Ellie: I wasn’t implying that Asperger syndrome would lead anyone to commit mass murder. I was just pointing out that Rodger was diagnosed with Asperger’s at an early age, and that he had been in therapy for 14 years. In other words, he hadn’t fallen through the cracks of the mental health system. But obviously he was seriously under-diagnosed. Just watching his 10-minute video was like a crash course in narcissistic personality disorder. He must have hidden this side of his personality from his therapists — or they were grossly incompetent.

      I don’t know if an increase in mental health funding would have solved Rodger’s problems, changed his diagnosis or prevented him from going ballistic. We do need to put more funding into mental health facilities so they don’t have to keep discharging seriously ill patients onto the streets. (I knew a woman whose grown schizophrenic son kept shuttling from institutions to the street to jail and back again, when it was clear that he should have been permanently committed.)

      But what to do about cases like Elliot Rodger? He was mentally competent enough to attend college and live on his own, and yet he privately harbored murderous resentments that made him more dangerous than a typical schizophrenic. Unfortunately, you can’t lock up somebody like that until he acts on his fantasies.

      So in the end, I focused on the peculiar American values that might have warped Rodger’s thinking: our national obsession with status, looks, sex, “fitting in,” and, in general, being a “winner.” I think it puts too much pressure on individuals to perform beyond their limitations.

      • Ron P permalink
        June 4, 2014 11:54 am

        Rick, there are many issues with mental health facilities or the lack of. Since the mid 90’s our area has had multiple healthcare facilities apply for a certificate of need to add beds for psychiatric care and each time they have been told there was not a need for additional beds in the MSA. That is with patients in this area being sent miles away when beds can be found in other states or at the other end of this state. This seems to be a backdoor way of limiting state exposure to increased mental health cost. If one can not find a bed, one can not cost the state any money.

        The whole mental health system needs a complete review by private independant consultants to make recommendations for everything from funding to facilities. But who believes our federal and state officials will ever give up control that they have managed to obtain over the past 45 years. I have no optimism that the problems with mental health will improve anytime soon, just as I have little optimism that much will happen with government delivered VA medical care after the November elections.

  9. June 3, 2014 6:56 pm

    I remember back in the 1980s, the state of MA simply decided that we needed to move to “community-based” MH programs and started dumping MH patients out into community homes. Well, more like half-way houses, where the patients were supposed to be better off, you know with “community based care.”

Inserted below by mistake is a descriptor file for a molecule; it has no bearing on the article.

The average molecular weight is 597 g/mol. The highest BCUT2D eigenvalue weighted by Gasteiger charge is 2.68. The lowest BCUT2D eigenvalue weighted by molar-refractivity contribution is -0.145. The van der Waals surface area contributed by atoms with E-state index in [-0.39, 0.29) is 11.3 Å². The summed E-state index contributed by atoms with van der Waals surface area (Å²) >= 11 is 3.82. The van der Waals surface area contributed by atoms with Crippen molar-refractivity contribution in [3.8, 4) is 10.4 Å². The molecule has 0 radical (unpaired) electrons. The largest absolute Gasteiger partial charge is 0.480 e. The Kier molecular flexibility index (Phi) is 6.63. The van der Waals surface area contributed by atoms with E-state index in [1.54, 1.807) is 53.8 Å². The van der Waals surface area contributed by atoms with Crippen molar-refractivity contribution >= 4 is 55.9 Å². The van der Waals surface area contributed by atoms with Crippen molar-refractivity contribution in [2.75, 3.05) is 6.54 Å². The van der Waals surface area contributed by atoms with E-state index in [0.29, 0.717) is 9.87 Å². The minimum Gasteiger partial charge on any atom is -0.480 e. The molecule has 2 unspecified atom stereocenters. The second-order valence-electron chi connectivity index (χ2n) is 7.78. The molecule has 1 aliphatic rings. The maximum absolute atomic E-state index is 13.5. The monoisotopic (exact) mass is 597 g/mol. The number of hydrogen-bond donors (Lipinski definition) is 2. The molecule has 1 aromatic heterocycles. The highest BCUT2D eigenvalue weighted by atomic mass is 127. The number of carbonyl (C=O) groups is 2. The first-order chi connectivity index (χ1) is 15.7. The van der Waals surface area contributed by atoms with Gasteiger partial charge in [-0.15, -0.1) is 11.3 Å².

Yeah, that worked really well. Soon, the streets had folks wandering about, clearly not belonging there or knowing where they were.

    The state’s response?

    Declare victory and move on.

    You got to love politicians and bureaucrats.

  10. Priscilla permalink
    June 6, 2014 12:57 am

    Can we talk about what a shitty father this kid had?

    The father became concerned enough with his son’s mental health to have alerted police to his potential rampage, only after years of ignoring signs of the kid’s severe mental illness, and allowing his son to live in an unsupervised environment.

    And, now….. now that the crazy kid has killed people and himself? Well, it’s all political for Daddy dearest. The father is meeting with the parent of one of the victims, to promote more gun control legislation.

    That should be helpful…..yep.

    • June 6, 2014 7:45 am

      Yes, indeed. As usual, you have nailed it.

      “It is always someone else’s fault.”

      Pathetic, isn’t it?

      • Priscilla permalink
        June 6, 2014 9:12 am

        The blame game and all of its ramifications is a real problem….

        I do agree with Rick – Americans are preoccupied with winners and losers, and possibly always have been. But we now seem to be so deeply divided on the values that lead to winning. Is “winning” the end result of working hard, learning your lessons (both textbook and otherwise), overcoming obstacles and being persistent? Or is it the accident of being born to privilege?

        I was reading about this new catchphrase, apparently ubiquitous on college campuses these days: “Check your privilege.” It is used as an all purpose retort to white straight males who say anything that can be construed, by anyone, as offensive to people who are not white straight males. But, more insidious than the obnoxious banality of the slogan is its underlying assumption that winning and losing is all about accidents of birth and has little to do with any “old fashioned” values.

        Are we really going there? Isn’t that so 18th century?

      • June 6, 2014 10:23 am

        Again, I say it starts at the top and trickles down. When the drumbeat from the WH on down is consistently divisive and finger pointing it the first and last response, small minds will take this and run with it.